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""trailer" means a vehicle drawn by a motor vehicle;"

The noble Viscount said: In moving Amendment No. 29 I shall speak also to Amendment No. 30 standing in my name. The amendments are somewhat similar to Amendment No. 1, on which I was shouted down by my noble friend on the Front Bench. That drew attention to the financial gains to be made from

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the salvage of trailers and caravans. Amendment No. 29 seeks to define the word "trailer" and Amendment No. 30 seeks to add the words "trailer or caravan" to Clause 16.

As I said when speaking to Amendment No. 1, there is a lucrative trade in the parts of trailers and caravans. For that reason I want to include these provisions on the face of the Bill, notwithstanding the fact that I know what the Minister's reply will be in advance. I beg to move.

Viscount Astor: I seem to have become the trailer expert on this side of the House for this stage of the Bill. There may be a requirement for a definition of the word "trailer", but Amendment No. 29 appears to be entirely in the wrong place. It refers to the part dealing with roads, and trailers do not really have anything to do with roads. I do not understand how that would work. It does not appear to make any sense at all, but maybe I have misunderstood.

However, I believe that Amendment No. 30 raises an issue on which I have one question for the Minister. Should the Secretary of State decide to add trailers, as we discussed on an earlier amendment, it seems to me that there would have to be a change to Clause 8(1), which would need to refer to the destruction of motor vehicles or trailers. If it were to be inserted there, would we require a definition of "trailers"? If so, would Clause 16, where the noble Viscount, Lord Simon, has, in my view, rightly inserted it, be the place for such a definition? However, I do not believe that this is the right definition. Perhaps the Minister will consider that between now and Report stage.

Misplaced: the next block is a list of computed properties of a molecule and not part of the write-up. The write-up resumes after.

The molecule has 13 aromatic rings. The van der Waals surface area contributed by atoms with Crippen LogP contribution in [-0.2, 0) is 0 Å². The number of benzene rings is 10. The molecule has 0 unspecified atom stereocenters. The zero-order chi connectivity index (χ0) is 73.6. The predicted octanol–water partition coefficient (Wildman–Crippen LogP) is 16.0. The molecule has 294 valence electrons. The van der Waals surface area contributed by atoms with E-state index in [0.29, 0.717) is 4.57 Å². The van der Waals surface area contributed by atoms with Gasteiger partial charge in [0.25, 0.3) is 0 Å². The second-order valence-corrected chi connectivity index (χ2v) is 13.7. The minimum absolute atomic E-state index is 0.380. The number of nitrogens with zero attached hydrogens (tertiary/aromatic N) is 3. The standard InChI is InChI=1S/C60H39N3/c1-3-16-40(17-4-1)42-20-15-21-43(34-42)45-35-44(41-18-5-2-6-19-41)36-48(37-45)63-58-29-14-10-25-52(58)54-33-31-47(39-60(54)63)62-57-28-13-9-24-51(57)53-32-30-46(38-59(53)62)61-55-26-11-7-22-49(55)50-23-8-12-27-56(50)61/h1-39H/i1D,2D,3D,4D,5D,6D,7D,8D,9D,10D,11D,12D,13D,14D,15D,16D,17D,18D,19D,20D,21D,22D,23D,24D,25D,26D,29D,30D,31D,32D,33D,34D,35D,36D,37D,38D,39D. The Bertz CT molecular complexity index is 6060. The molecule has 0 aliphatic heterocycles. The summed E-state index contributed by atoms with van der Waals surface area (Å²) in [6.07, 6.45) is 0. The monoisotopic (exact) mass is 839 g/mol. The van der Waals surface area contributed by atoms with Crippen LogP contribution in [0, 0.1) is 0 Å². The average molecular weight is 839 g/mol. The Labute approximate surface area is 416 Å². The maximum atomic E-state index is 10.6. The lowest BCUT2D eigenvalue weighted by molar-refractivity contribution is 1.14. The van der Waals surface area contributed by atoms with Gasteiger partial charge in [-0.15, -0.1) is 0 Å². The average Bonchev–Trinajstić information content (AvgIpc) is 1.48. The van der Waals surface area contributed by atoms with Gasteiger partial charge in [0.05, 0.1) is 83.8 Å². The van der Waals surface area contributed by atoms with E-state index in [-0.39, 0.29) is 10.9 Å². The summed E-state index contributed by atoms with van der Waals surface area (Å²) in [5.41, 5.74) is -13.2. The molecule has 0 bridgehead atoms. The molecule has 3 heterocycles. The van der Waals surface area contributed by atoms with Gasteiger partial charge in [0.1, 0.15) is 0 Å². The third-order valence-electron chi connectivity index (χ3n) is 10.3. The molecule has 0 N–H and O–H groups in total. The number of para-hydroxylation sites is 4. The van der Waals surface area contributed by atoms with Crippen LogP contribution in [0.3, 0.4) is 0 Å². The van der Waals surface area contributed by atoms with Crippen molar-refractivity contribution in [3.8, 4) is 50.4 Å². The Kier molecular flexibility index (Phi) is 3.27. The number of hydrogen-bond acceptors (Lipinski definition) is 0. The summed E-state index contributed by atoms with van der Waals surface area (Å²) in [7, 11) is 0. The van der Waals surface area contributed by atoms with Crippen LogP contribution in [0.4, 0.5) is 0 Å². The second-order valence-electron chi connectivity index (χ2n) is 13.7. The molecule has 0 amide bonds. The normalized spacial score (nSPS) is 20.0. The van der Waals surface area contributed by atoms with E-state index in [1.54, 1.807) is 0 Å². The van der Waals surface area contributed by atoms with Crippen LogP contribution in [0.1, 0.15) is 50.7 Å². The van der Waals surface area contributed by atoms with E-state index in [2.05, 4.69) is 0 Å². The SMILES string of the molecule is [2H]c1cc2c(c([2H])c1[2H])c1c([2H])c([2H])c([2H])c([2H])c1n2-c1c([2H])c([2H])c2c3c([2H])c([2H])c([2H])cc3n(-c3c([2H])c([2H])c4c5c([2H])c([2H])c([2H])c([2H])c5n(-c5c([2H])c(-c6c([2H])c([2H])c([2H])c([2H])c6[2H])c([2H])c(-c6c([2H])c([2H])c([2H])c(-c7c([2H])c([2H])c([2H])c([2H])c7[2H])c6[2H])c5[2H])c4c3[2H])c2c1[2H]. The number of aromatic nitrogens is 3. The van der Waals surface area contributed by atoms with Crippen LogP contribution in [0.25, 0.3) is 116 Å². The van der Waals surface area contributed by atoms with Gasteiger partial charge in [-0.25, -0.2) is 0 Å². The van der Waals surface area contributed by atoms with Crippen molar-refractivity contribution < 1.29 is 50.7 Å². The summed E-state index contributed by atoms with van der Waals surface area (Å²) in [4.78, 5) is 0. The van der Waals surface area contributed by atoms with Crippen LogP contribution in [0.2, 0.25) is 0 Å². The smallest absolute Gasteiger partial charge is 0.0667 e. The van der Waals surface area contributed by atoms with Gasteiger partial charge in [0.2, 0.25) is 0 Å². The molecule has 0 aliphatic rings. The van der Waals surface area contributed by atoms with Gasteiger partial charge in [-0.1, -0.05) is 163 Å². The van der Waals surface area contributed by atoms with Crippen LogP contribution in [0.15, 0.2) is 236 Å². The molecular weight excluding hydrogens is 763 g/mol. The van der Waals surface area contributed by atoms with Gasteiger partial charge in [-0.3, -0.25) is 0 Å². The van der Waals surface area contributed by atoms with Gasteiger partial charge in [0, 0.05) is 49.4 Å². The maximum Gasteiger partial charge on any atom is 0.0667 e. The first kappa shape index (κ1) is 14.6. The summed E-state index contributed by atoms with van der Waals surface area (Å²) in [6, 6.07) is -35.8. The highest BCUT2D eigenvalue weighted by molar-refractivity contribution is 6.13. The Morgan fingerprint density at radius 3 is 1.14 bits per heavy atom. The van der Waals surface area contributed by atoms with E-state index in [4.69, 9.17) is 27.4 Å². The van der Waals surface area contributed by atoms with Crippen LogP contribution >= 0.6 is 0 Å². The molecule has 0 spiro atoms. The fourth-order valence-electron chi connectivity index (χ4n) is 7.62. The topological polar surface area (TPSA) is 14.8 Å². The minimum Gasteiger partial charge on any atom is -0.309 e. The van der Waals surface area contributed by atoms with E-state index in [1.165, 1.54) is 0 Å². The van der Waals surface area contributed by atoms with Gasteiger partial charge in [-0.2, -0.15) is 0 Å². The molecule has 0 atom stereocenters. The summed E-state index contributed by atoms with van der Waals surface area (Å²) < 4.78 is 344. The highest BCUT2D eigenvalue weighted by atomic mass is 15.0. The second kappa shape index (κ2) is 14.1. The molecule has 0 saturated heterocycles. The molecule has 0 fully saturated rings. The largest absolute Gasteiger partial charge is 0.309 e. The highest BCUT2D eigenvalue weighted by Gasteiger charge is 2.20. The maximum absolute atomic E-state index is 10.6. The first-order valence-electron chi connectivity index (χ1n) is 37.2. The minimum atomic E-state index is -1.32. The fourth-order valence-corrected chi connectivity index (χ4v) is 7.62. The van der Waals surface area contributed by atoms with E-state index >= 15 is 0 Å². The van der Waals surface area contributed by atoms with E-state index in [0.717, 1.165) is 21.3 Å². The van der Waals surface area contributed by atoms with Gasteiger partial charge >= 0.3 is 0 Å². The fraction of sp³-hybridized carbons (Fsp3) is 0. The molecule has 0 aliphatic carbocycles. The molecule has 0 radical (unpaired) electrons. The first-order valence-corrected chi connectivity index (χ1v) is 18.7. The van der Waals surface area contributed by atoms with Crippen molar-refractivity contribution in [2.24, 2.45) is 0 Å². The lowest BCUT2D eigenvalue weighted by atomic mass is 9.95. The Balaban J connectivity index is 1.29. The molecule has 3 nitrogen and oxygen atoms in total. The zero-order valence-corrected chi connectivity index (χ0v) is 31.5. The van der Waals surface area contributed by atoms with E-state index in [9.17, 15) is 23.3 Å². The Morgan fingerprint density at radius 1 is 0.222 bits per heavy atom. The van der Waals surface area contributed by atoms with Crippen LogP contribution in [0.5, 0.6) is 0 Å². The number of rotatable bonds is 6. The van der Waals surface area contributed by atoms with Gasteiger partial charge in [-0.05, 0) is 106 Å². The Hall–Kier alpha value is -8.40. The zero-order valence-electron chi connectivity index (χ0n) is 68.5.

Lord Bassam of Brighton: I was going to try to consider the matter between now and the time at which a response is provided, but I shall do my best with what I have.

The effect of these amendments will be to define trailers and to bring trailers and caravans within the description of "written-off vehicle". As the noble

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Viscount, Lord Simon, said, this is similar to the amendment discussed earlier that will bring trailers and caravans within the scope of Part 1 of the Bill. Let us remind ourselves what this part is trying to achieve. Part 1 is concerned with preventing "ringing", where the identity of a stolen vehicle is disguised with that of a written-off vehicle, and consequently an insurance fraud is committed. We have had representations from the police to suggest that these are serious problems, as I said earlier, but ones that mainly apply to motor vehicles. We have not had the same representations that suggest that this problem exists in relation to trailers and caravans.

We do not want to impose an undue burden on business by widening the scope of the Bill to areas where we do not believe that the problem is as significant. This is not something on which we have consulted the police or industry. For that reason, I do not believe that we want to introduce legislation of this sort and certainly we would not want to introduce it until we had some detailed consultation.

The noble Viscount, Lord Astor, raises an issue to which I shall not be able to provide a response this evening but I shall try to do so before we reach Report stage.

I trust that my noble friend Lord Simon will be able to withdraw his amendment.

Viscount Simon: I thank my noble friend for his explanation. I beg leave to withdraw the amendment.

Amendment, by leave, withdrawn.

[Amendment No. 30 not moved.]

Clause 16 agreed to.

Lord Burlison: My Lords, I beg to move that the House do now resume.

Moved accordingly, and, on Question, Motion agreed to.

House resumed.

        House adjourned at ten minutes before ten o'clock.


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